Shalabh Mittal became the CEO of Mercator Limited (NSE:MERCATOR) in 2016. This report will, first, examine the CEO compensation levels in comparison to CEO compensation at companies of similar size. After that, we will consider the growth in the business. And finally we will reflect on how common stockholders have fared in the last few years, as a secondary measure of performance. This method should give us information to assess how appropriately the company pays the CEO.
How Does Shalabh Mittal’s Compensation Compare With Similar Sized Companies?
Our data indicates that Mercator Limited is worth ₹387m, and total annual CEO compensation is ₹13m. (This is based on the year to March 2018). While we always look at total compensation first, we note that the salary component is less, at ₹7.3m. We took a group of companies with market capitalizations below ₹14b, and calculated the median CEO total compensation to be ₹1.5m.
As you can see, Shalabh Mittal is paid more than the median CEO pay at companies of a similar size, in the same market. However, this does not necessarily mean Mercator Limited is paying too much. A closer look at the performance of the underlying business will give us a better idea about whether the pay is particularly generous.
You can see a visual representation of the CEO compensation at Mercator, below.
Is Mercator Limited Growing?
Over the last three years, Mercator Limited has not seen its earnings per share change much, though there is a positive trend. In the last year, its revenue is down -11%.
I would prefer it if there was revenue growth, but the modest improvement in EPS is good. In conclusion we can’t form a strong opinion about business performance yet; but it’s one worth watching.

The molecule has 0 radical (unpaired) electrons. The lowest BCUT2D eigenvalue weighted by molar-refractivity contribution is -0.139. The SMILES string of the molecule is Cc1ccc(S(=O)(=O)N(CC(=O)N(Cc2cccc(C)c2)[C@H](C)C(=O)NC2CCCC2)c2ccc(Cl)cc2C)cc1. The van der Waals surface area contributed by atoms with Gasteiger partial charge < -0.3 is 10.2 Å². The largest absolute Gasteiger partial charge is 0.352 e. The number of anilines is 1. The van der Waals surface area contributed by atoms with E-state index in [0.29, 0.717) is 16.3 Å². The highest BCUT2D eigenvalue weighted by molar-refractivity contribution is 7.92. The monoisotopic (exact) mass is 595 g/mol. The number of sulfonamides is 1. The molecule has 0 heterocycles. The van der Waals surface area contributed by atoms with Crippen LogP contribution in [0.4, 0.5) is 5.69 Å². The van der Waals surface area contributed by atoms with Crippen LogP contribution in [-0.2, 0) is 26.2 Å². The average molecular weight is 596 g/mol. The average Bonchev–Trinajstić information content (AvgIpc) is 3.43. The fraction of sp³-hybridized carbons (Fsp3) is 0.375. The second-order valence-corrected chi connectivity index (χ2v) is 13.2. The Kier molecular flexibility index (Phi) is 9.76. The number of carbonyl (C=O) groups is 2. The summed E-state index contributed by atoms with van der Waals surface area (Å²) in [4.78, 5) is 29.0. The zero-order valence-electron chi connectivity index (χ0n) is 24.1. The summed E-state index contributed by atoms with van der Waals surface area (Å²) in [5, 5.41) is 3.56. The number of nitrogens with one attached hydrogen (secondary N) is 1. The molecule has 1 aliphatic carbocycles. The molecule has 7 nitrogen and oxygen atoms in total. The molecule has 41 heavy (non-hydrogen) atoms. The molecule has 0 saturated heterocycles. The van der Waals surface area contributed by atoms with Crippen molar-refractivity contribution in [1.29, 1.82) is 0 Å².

Has Mercator Limited Been A Good Investment?
Given the total loss of 97% over three years, many shareholders in Mercator Limited are probably rather dissatisfied, to say the least. So shareholders would probably think the company shouldn’t be too generous with CEO compensation.
We compared total CEO remuneration at Mercator Limited with the amount paid at companies with a similar market capitalization. Our data suggests that it pays above the median CEO pay within that group.
While we have not been overly impressed by the business performance, the shareholder returns, over three years, have been disappointing. Shareholders may wish to consider further research. Although we don’t think the CEO pay is too high, it is probably more on the generous side of things. If you think CEO compensation levels are interesting you will probably really like this free visualization of insider trading at Mercator.
Important note: Mercator may not be the best stock to buy. You might find something better in this list of interesting companies with high ROE and low debt.
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